After Harriet is put out onto the street without her children (who are under the threat of being sold into slavery in America), Margaret offers her a job at the brothel to help Harriet earn money to buy her children back, first as a housekeeper then, eventually, as a prostitute making her debut during Margaret’s much buzzed about bacchanalian social. To stand out and make fast money, Harriet quickly brands herself as an exotic other and ends up becoming a popular and oft-requested favorite among Margaret’s customers. But the underlying tension between the two women still seems like a powder keg waiting to explode due to the power dynamics of their relationship. Despite Margaret’s own class status and liberal views, she still exerts authority over Harriet and sets up a dynamic where Harriet is enacting labor for her.

Harriet and Margaret’s relationship stands out to me because, though she was initially repulsed by the idea, Harriet uses sex work to not only survive and win back her children but to seemingly empower herself and to take back whatever semblance of bodily autonomy she can as a formerly enslaved Black woman consenting to sex.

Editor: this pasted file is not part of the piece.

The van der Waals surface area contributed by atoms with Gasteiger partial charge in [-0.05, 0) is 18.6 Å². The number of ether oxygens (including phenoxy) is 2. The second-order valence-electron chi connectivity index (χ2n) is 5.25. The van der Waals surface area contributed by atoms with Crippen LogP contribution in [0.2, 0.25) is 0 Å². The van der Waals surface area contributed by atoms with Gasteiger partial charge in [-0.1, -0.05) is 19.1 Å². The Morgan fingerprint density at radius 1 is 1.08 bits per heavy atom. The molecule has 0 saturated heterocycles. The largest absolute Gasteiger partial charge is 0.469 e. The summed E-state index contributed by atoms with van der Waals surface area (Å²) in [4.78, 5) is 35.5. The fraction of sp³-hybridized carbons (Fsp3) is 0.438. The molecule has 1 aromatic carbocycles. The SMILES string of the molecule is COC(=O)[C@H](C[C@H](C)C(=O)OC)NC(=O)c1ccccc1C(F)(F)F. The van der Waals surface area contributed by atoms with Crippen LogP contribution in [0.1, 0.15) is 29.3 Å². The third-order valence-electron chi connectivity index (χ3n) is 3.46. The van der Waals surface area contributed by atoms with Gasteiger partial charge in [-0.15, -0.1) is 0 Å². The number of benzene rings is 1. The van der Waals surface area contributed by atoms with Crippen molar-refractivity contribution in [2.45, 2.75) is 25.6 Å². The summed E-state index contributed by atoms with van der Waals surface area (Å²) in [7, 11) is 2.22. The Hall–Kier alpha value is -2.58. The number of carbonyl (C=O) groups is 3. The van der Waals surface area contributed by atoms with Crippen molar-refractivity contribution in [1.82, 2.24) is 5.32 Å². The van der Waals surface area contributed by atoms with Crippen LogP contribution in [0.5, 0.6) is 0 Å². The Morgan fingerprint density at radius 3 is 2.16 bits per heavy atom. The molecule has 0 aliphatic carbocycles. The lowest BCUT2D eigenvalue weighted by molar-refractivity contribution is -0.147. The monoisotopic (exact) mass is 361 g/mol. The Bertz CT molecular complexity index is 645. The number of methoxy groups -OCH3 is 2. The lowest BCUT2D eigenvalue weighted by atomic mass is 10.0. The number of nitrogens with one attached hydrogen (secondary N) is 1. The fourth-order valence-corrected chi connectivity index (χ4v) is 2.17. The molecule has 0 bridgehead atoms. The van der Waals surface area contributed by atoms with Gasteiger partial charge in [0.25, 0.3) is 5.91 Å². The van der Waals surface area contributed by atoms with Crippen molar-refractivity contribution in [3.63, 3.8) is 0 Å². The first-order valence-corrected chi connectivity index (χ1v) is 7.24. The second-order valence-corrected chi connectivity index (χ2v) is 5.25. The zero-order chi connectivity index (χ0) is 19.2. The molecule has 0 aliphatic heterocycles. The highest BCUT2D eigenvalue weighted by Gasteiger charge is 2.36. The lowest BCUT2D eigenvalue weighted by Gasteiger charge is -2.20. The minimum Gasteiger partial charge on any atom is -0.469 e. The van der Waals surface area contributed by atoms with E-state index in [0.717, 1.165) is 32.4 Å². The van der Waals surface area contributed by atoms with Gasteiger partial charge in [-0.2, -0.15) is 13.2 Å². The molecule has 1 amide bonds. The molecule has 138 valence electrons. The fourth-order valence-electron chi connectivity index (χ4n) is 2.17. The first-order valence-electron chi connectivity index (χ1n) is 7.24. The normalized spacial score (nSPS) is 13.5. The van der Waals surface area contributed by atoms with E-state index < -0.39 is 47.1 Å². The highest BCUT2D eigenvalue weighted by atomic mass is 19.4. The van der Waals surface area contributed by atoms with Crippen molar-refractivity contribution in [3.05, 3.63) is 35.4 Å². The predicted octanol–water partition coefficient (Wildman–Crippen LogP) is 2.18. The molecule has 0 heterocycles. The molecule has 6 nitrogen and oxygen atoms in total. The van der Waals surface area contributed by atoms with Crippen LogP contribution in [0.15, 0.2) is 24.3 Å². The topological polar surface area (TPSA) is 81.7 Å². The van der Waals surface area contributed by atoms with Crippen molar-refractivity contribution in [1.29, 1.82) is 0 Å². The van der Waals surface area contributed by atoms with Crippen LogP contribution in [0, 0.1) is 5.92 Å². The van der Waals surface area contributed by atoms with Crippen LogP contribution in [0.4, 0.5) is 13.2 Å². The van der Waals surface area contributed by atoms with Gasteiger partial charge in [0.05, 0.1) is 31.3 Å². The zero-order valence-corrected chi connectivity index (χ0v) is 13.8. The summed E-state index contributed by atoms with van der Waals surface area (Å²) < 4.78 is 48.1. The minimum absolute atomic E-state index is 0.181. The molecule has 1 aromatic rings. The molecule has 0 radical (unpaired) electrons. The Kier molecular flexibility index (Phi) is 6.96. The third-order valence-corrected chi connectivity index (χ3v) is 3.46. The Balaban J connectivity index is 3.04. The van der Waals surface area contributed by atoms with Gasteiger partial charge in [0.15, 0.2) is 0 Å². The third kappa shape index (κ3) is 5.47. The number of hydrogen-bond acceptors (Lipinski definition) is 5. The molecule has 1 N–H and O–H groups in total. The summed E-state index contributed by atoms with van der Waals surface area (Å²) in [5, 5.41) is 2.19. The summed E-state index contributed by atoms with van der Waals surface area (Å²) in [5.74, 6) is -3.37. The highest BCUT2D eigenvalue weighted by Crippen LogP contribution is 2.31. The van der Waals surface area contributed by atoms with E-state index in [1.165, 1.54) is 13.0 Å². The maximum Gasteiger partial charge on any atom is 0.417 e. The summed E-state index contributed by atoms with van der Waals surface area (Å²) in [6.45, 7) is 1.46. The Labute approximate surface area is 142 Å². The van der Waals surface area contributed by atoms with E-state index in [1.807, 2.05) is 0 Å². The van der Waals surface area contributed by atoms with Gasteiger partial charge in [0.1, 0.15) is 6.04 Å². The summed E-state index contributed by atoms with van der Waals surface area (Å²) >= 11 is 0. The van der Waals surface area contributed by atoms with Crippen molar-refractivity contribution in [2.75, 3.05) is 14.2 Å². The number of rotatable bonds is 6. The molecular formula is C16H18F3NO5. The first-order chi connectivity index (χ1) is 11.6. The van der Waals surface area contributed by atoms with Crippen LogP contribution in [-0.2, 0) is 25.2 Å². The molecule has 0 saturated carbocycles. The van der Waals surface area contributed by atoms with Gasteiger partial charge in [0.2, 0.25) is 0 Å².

William—having been born a free Black man in London—and Harriet develop somewhat of an understanding with one another…their experiences as two Black people and his empathy for Harriet’s predicament. William helps her fight for her children against Margaret’s wishes. It becomes a point of contention in his and Margaret's relationship and Margaret starts to resent Harriet.

Is Solidarity Still only for White Women?

Margaret and Harriet’s relationship, (to me), symbolizes the sometimes-tense relationship between Black women and white women and the ways in which white women will profess to want solidarity with Black women but only if it’s on their terms; the leeriness with which Black women view many white women (especially considering how they’ve shown out during this politically charged climate); and the ways in which white women throw Black women under the bus when coalition building goes left. The olive branch that’s extended to Black women is often conditional, pushes us to the periphery, and is why so many of us are wont to view fellowship with white women with some skepticism even when it stands to potentially benefit us all.  

A sore spot that goes as far back as the Women's Suffragette Movement and its most notable activists, like Susan B. Anthony and Elizabeth Cady Stanton, who seemed fine with helping grant Black men the right to vote but not Black women. Black women’s exclusion and erasure from feminist and social justice spaces and the brand of antagonism it breeds towards us is historic.